If you watch how a toddler naturally eats you will see that they are all little mindful eaters. When my three year old son is left to his own devices he naturally eats when he is hungry, has no interest in food when he is not and seems to be listening to his body in terms of balancing his nutrients based on his daily needs. One day he asks for protein rich foods, another day it is calcium rich food etc. One day he eats a ton of cucumbers the next day he won’t touch them. It seems we are born with the skills to eat mindfully. As parents it can be difficult to trust in our children’s innate wisdom regarding regulating their diet. We are used to taking the reins to ensure they have regular eating schedules according to the clock, eat based on the food guide and eat with good manner ‘trying a bit of everything’ whether this is in sync with their bodies particular needs or not. Imagine instead if we do as Hirschman & Zaphiropoulos suggest in their book Preventing Childhood Eating Problems and follow the lead of our children by asking and responding to, ‘are you hungry?’, ‘what do you want to eat?’ and ‘have you had enough?’ Think of how this approach could support children in maintaining their connection to their bodies.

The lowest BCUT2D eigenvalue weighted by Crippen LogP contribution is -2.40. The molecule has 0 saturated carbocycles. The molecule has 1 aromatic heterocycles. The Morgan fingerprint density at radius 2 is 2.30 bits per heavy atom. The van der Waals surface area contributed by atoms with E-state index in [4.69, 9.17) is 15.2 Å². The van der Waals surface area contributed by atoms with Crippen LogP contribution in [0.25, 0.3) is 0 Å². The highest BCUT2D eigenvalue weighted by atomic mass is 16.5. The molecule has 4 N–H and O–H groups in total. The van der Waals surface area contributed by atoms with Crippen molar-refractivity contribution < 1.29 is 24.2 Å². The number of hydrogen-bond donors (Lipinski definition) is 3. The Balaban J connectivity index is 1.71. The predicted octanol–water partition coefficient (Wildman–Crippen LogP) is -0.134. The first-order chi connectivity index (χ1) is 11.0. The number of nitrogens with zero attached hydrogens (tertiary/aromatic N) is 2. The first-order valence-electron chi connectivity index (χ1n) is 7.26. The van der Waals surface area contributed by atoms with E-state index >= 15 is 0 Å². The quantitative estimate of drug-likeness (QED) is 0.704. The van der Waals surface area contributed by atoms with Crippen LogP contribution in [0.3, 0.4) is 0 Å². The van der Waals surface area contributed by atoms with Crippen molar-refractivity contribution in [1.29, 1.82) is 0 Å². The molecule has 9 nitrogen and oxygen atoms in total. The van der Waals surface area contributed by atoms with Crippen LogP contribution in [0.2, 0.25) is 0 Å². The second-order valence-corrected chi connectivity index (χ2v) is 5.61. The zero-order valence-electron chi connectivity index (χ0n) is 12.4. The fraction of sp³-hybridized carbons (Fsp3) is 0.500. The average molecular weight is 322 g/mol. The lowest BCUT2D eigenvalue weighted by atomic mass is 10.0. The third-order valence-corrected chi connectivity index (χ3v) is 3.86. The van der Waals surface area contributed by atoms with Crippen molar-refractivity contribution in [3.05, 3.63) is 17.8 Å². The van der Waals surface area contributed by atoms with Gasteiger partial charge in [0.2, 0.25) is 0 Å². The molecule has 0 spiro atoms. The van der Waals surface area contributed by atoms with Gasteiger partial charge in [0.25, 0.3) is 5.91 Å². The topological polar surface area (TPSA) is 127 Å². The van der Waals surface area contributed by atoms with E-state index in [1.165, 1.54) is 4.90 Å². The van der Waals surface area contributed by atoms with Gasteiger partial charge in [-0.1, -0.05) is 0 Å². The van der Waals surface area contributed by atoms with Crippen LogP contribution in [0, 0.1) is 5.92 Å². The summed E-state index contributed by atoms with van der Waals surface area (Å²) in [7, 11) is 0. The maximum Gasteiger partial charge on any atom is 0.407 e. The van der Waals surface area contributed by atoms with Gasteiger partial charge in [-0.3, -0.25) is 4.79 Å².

Over time we lose connection with our bodies, for a number of reasons but it most certainly was once there. The changed eating habits and connection with our bodies that results from mindfulness are not therefore completely new to us. Rather it is a return to a more natural way of eating that may just feel foreign due to years of alienation from it. That is why session 1 of the Deeper Cravings course is titled ‘Reclaiming Home’, because it is a reclamation for us, these aren’t completely new skills, they only feel new because so many of us lost touch with them so long ago. If you observe closely you will see that babies and toddlers are little Zen masters and that we can learn a great deal from the wisdom they share from their high chairs.
© Deeper Cravings, 2012.